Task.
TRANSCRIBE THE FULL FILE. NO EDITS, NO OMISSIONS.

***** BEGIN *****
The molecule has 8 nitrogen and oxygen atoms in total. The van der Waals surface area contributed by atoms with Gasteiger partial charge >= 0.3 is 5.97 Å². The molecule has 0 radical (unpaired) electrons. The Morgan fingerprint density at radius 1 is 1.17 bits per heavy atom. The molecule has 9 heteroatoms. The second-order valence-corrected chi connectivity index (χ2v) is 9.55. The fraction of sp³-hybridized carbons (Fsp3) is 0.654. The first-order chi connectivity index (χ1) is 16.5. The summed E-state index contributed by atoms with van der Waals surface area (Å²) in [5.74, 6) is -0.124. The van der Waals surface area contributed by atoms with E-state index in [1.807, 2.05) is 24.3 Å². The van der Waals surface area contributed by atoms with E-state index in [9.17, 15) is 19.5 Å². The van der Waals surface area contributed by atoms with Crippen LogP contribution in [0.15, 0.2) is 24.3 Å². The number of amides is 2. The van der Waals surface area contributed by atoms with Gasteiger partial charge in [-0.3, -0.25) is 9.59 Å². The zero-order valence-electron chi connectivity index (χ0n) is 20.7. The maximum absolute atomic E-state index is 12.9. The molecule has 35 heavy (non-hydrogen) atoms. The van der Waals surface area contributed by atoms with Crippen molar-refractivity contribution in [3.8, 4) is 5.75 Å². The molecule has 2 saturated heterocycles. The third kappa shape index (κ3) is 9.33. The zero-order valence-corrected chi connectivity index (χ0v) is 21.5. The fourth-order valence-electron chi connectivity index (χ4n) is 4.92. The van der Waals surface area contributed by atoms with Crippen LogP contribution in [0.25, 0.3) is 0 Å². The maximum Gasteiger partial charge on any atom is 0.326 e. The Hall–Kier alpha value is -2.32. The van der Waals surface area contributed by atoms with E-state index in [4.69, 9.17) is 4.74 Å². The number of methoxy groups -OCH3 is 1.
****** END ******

The molecule has 8 nitrogen and oxygen atoms in total. The van der Waals surface area contributed by atoms with Gasteiger partial charge >= 0.3 is 5.97 Å². The molecule has 0 radical (unpaired) electrons. The Morgan fingerprint density at radius 1 is 1.17 bits per heavy atom. The molecule has 9 heteroatoms. The second-order valence-corrected chi connectivity index (χ2v) is 9.55. The fraction of sp³-hybridized carbons (Fsp3) is 0.654. The first-order chi connectivity index (χ1) is 16.5. The summed E-state index contributed by atoms with van der Waals surface area (Å²) in [5.74, 6) is -0.124. The van der Waals surface area contributed by atoms with E-state index in [1.807, 2.05) is 24.3 Å². The van der Waals surface area contributed by atoms with E-state index in [9.17, 15) is 19.5 Å². The van der Waals surface area contributed by atoms with Crippen LogP contribution in [0.15, 0.2) is 24.3 Å². The number of amides is 2. The van der Waals surface area contributed by atoms with Gasteiger partial charge in [-0.3, -0.25) is 9.59 Å². The zero-order valence-electron chi connectivity index (χ0n) is 20.7. The maximum absolute atomic E-state index is 12.9. The molecule has 35 heavy (non-hydrogen) atoms. The van der Waals surface area contributed by atoms with Crippen molar-refractivity contribution in [3.8, 4) is 5.75 Å². The molecule has 2 saturated heterocycles. The third kappa shape index (κ3) is 9.33. The zero-order valence-corrected chi connectivity index (χ0v) is 21.5. The fourth-order valence-electron chi connectivity index (χ4n) is 4.92. The van der Waals surface area contributed by atoms with Crippen LogP contribution in [0.25, 0.3) is 0 Å². The maximum Gasteiger partial charge on any atom is 0.326 e. The Hall–Kier alpha value is -2.32. The van der Waals surface area contributed by atoms with E-state index in [4.69, 9.17) is 4.74 Å². The number of methoxy groups -OCH3 is 1.